The top military man faced a grilling — and survived
Points on the board for Mark Milley.
Flanked by Defense Secretary Lloyd Austin and U.S. Central Command Commander Frank McKenzie, Milley participated in a long-awaited Senate hearing on the Afghanistan collapse and the general’s slapdash communications with Beijing in the smouldering final hours of the Trump administration.
Going into the hearing, Milley had built himself quite the reputation. From offending Black Lives Matter protesters and Donald Trump, to dubious consultations with China and assailing “white rage” as a top American threat, the current U.S. Chairman of the Joint Chiefs of Staff — Washington’s top military man aside from the president — finally had a good day on Tuesday. Add to that heavy criticisms of the general and military brass more generally from top American conservatives, it looked like it was going to be a tough day for Milley.
The general will not resign, as swashbuckling populist Sen. Josh Hawley and others have called for. President Biden has tangled with the “E-Ring” (where American war is made) before, most notably as vice president. If he was going to take Milley down, it likely would have been before he was allowed to represent his new administration in Congress.
So, Milley is not going anywhere soon.
He survived accusations of incompetence over American withdrawal from Afghanistan and paid no price for speaking to Washington Post scribe Bob Woodward. If speaking to Bob Woodward is a career-killer in Washington, someone’s changed the whole game.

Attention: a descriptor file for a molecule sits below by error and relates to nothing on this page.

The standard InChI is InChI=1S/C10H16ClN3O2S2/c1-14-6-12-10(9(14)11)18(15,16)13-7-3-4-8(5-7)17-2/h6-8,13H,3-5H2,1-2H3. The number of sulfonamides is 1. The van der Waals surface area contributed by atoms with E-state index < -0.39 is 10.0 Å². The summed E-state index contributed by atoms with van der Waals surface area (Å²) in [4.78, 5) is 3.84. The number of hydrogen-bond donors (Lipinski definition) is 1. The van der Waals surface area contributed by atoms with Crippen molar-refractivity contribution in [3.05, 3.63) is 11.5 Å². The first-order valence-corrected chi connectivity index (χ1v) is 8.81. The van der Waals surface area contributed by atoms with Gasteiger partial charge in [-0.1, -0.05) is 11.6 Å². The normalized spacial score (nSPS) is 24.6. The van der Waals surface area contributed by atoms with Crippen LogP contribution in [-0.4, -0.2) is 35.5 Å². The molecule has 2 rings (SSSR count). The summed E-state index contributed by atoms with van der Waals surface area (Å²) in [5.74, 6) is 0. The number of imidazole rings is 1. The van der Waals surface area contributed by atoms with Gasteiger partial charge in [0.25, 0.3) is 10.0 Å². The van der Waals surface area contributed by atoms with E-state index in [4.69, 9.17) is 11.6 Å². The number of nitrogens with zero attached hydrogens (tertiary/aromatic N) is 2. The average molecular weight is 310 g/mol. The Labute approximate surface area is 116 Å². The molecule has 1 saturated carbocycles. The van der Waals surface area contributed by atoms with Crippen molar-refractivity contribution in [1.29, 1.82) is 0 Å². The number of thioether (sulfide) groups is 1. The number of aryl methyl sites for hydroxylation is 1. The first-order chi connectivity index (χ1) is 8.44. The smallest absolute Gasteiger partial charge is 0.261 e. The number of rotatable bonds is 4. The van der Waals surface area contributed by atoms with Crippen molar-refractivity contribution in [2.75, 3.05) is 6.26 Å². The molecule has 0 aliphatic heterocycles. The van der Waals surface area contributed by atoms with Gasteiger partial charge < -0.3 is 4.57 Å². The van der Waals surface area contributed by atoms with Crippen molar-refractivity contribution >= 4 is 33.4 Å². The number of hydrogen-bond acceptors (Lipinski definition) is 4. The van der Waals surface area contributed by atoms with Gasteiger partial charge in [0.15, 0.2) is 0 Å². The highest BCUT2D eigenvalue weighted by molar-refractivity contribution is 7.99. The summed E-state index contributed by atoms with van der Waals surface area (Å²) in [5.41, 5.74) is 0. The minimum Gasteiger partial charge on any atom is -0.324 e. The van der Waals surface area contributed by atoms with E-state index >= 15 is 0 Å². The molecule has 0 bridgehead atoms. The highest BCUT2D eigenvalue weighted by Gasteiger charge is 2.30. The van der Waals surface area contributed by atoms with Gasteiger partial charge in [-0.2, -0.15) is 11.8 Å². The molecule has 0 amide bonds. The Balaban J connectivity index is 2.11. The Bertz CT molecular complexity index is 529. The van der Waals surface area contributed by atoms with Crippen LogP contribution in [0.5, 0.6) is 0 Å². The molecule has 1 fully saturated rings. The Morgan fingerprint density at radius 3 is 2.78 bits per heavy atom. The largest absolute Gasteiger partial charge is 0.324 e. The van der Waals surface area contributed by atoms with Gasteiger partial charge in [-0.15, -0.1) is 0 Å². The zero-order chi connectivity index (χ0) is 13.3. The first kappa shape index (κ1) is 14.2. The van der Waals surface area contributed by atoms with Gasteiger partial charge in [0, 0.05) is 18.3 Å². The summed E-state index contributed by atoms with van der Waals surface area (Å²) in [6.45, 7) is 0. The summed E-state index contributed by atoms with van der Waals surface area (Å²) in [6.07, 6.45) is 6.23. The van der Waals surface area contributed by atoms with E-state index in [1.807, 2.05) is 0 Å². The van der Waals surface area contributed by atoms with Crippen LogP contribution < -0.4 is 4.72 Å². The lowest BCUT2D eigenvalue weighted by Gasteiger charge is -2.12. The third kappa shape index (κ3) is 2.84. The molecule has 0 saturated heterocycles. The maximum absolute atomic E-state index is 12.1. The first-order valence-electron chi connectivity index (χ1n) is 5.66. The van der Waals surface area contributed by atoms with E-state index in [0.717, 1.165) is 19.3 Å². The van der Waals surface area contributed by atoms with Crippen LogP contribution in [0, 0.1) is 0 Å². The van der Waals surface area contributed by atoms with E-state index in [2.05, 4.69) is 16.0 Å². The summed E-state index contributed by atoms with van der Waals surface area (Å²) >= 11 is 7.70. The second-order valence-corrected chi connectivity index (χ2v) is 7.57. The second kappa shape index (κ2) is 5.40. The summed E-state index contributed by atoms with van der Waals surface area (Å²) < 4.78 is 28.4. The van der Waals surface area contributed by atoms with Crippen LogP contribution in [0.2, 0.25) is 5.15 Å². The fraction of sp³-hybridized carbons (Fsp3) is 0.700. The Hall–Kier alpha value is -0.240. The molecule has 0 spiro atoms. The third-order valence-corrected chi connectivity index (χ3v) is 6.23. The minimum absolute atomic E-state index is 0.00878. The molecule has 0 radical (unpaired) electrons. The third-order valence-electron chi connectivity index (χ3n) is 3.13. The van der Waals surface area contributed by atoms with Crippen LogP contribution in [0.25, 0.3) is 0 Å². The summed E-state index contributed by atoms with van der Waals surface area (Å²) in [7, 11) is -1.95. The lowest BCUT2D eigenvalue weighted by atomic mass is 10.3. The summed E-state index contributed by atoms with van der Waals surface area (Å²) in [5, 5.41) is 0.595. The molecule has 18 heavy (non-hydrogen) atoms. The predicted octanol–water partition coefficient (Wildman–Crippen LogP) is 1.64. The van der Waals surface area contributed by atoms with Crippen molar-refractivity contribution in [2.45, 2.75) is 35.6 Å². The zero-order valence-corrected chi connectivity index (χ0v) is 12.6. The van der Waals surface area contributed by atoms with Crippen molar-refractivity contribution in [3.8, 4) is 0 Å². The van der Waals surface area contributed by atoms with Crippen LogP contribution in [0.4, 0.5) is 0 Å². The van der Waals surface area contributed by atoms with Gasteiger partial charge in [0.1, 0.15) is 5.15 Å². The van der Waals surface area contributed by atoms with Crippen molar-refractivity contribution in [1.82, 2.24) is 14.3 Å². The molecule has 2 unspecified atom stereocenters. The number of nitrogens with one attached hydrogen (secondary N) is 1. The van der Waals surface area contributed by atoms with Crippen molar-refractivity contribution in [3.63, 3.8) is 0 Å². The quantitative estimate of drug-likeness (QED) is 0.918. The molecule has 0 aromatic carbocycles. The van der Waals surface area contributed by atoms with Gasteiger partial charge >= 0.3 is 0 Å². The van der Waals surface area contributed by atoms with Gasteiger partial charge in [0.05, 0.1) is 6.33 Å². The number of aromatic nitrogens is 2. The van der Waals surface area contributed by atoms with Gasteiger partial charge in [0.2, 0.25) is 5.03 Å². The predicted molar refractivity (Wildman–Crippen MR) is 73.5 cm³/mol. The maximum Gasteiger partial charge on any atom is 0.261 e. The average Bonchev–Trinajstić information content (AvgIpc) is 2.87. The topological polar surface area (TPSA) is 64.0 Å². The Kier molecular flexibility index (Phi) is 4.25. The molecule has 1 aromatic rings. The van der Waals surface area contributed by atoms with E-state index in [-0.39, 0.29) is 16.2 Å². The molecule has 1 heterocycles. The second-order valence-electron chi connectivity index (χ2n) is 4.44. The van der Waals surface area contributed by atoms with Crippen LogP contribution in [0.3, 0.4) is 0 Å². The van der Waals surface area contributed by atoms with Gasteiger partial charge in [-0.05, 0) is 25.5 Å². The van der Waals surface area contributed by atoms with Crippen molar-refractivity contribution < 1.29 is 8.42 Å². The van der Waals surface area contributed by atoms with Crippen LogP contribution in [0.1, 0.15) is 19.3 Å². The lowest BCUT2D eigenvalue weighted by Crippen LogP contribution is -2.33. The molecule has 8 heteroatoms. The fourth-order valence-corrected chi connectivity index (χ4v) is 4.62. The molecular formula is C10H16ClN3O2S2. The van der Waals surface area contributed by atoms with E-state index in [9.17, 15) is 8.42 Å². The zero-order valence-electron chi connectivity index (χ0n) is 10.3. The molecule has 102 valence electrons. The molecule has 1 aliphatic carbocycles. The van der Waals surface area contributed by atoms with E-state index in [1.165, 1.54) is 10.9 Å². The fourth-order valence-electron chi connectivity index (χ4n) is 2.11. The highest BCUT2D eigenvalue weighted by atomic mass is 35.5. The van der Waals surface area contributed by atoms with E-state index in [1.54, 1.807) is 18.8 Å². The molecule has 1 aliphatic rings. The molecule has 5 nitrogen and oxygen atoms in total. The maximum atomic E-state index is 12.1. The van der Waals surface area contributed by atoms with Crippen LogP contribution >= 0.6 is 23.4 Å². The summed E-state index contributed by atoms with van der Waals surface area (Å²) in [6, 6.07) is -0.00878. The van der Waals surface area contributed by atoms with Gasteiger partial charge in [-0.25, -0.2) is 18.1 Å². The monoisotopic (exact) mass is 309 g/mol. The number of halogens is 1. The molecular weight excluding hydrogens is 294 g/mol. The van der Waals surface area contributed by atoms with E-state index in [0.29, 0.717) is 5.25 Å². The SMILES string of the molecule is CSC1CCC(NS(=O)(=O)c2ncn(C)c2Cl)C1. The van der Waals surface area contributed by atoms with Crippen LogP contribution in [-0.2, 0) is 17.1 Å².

Less successful was the appearance of the least famous official of the trio: Gen. McKenzie, head of “CENTCOM”, which has been the nerve centre of the U.S. crusade in the Middle East and Central Asia these last twenty years. From moments of apparent triumph (the deposition of Saddam Hussein and slaying of Osama bin Laden) to the greatest failures (Bin Laden’s initial escapes, and the Taliban comeback last August), CENTCOM played a crucial role in all these military operations.
Of the three, McKenzie showed himself to be the most “made man,” as is said in Mafia, just by the U.S. defence establishment.
The war on terror is not over, said the good general, and neither is the war in Afghanistan. That’s news to the supermajorities of Americans — Democrat, Republican and independent — who say neither Afghanistan, nor Iraq, was worth it. And that’s news to the Afghans who now live under Taliban rule, as they did to two decades ago back. McKenzie was a Trump appointee to the post, as was Milley, and both now firmly reject the mantra of their old boss.
For now, it is Biden who has inherited Trump’s war with the “deep state”.